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Rams LB Bobby Wagner 'didn't want to leave Seattle,' but excited for chance to go home

As Bobby Wagner has adjusted to his new life and new team in Los Angeles the last few months, the linebacker said he's still feeling bittersweet about the end of his time in Seattle, but excited for what comes next.

Wagner spent the first 10 years of his career with the Seahawks before being released by the team earlier this offseason. While he told the Seattle Times he is grateful for the opportunity to play in his hometown by signing with the Rams, he still has some unresolved feelings about how he left Seattle.

"Obviously there are still feelings there [about being released]," Wagner said. "But at the end of the day I have a different perspective. I think my opinion on it would have been different if I ended up somewhere else. But to have the opportunity to go home and play not far from my family. Like I haven't played this close to my family since high school.

"I didn't want to leave Seattle. But if I was going to leave Seattle, home was the next-best thing for me and so being able to be home, like I'm at peace with the situation. But still any competitor is looking forward to going back to the place that you played that they felt like you didn't have nothing left and proving them wrong."

Wagner was released by the Seahawks on March 8, just hours after it was reported that the Hawks had agreed to trade long-time quarterback Russell Wilson to the Denver Broncos. On that day, Seattle parted ways with two of its longest-tenured players, the last two members of the Super Bowl XLVIII-winning squad. Wagner's release saved the Seahawks some salary space, and the Rams took advantage of Wagner's availability, signing the 32-year-old to a five-year, $50 million deal.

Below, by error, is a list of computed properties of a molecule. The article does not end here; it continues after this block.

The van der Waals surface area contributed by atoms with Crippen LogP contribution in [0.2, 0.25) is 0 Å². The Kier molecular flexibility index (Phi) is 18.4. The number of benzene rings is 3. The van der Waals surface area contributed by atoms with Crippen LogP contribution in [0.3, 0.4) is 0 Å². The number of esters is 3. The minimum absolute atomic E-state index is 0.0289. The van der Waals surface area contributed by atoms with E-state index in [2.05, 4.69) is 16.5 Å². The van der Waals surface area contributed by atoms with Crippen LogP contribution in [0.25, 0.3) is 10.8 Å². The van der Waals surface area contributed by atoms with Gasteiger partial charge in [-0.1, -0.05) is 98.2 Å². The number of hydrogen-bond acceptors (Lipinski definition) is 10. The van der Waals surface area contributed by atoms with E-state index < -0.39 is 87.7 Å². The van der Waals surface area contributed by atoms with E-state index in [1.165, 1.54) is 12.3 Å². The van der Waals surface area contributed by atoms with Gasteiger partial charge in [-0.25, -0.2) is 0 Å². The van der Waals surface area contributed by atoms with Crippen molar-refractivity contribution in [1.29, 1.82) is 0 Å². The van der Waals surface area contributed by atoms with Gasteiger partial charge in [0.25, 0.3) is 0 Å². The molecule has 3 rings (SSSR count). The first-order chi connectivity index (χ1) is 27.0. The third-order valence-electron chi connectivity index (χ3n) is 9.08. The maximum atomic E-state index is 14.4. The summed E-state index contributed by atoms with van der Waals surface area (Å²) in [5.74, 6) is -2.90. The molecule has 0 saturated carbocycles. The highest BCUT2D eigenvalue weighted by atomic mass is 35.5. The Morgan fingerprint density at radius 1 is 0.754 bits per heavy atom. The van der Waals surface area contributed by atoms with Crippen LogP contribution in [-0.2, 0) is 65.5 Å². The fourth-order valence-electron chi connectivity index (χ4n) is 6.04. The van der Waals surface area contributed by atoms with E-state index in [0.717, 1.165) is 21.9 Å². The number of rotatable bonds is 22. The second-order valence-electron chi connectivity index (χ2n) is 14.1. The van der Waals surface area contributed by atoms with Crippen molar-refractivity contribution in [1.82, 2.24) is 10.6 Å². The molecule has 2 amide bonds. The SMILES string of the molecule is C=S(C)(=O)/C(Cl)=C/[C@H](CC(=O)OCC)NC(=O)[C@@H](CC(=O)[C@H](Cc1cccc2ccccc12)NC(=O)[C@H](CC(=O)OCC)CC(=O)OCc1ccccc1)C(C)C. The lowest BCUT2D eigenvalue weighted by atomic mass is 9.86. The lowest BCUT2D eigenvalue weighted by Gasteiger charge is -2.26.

Wagner said that making the move to Los Angeles is a great opportunity for him to consistently play close by his family for the first time since he was a teenager, and he's also excited to show that he still can play in his prime with a team that has a chance to contend for a championship for the second year in a row.

"I think that I'm in a better position to make plays and I think I'm going to have more opportunities to do some of the things that I was doing early on in my career," Wagner said. "So I think I'm going to surprise everybody but myself."

But while Wagner is excited to prove to critics and his former team that he's still got it, he said he holds no animosity for the community he was a part of for the last decade. Wagner has no plans to change his official residence, and just this week Wagner hosted the King County Boys and Girls Club's 2022 field day, the first time the event had been put on since before the COVID-19 pandemic. Wagner regularly worked with the Boys and Girls Club throughout his time with the Seahawks, and said that continuing to engage with the Seattle community even after he left the team was something he felt very strongly about.

"I just kind of wanted to show the city that had loved me for 10 years some love before I left and kind of let them know that although I'm not playing for the Seahawks that I am not removing myself from this community," Wagner said. "I'm always going to be a part of this community."

While the start of his time with the Rams indicates the end of one chapter and bittersweet beginning of another, Wagner said he'll forever be grateful for the good years he spent with the Seahawks.

"When I played in Seattle, the whole goal was like to leave your mark," Wagner said. "I didn't want to just be there and as soon as I retired everybody forget that I played there. I think I'm always grateful for my time and my energy that I gave to the city. I feel like I gave them everything that I have. I felt like we had a lot of good years. I was committed to not only the organization but to the city. So it's unfortunate that I won't be one of those guys who said they played their whole career with one team. But I'm excited to be able to go home and play in front of my family."

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